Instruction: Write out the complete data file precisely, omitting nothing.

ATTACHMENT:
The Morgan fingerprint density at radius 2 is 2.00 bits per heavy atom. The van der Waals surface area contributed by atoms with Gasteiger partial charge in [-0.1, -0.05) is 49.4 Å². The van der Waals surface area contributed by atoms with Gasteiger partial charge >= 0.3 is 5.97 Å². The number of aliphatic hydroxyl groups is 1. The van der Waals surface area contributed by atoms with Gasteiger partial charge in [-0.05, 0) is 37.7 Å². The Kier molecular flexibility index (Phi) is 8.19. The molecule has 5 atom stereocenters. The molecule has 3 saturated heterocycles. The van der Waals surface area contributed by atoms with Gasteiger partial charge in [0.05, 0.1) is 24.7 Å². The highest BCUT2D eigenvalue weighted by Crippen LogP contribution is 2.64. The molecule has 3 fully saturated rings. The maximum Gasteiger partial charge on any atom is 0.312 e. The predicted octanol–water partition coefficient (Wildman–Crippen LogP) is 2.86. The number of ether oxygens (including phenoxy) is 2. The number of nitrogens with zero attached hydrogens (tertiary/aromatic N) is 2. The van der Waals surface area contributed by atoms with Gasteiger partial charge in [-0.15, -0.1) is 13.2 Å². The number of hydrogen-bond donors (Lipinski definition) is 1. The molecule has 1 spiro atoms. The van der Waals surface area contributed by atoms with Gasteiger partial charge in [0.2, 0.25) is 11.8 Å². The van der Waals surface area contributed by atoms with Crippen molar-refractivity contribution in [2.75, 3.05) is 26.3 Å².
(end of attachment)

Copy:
The Morgan fingerprint density at radius 2 is 2.00 bits per heavy atom. The van der Waals surface area contributed by atoms with Gasteiger partial charge in [-0.1, -0.05) is 49.4 Å². The van der Waals surface area contributed by atoms with Gasteiger partial charge >= 0.3 is 5.97 Å². The number of aliphatic hydroxyl groups is 1. The van der Waals surface area contributed by atoms with Gasteiger partial charge in [-0.05, 0) is 37.7 Å². The Kier molecular flexibility index (Phi) is 8.19. The molecule has 5 atom stereocenters. The molecule has 3 saturated heterocycles. The van der Waals surface area contributed by atoms with Gasteiger partial charge in [0.05, 0.1) is 24.7 Å². The highest BCUT2D eigenvalue weighted by Crippen LogP contribution is 2.64. The molecule has 3 fully saturated rings. The maximum Gasteiger partial charge on any atom is 0.312 e. The predicted octanol–water partition coefficient (Wildman–Crippen LogP) is 2.86. The number of ether oxygens (including phenoxy) is 2. The number of nitrogens with zero attached hydrogens (tertiary/aromatic N) is 2. The van der Waals surface area contributed by atoms with Gasteiger partial charge in [-0.15, -0.1) is 13.2 Å². The number of hydrogen-bond donors (Lipinski definition) is 1. The molecule has 1 spiro atoms. The van der Waals surface area contributed by atoms with Gasteiger partial charge in [0.2, 0.25) is 11.8 Å². The van der Waals surface area contributed by atoms with Crippen molar-refractivity contribution in [2.75, 3.05) is 26.3 Å².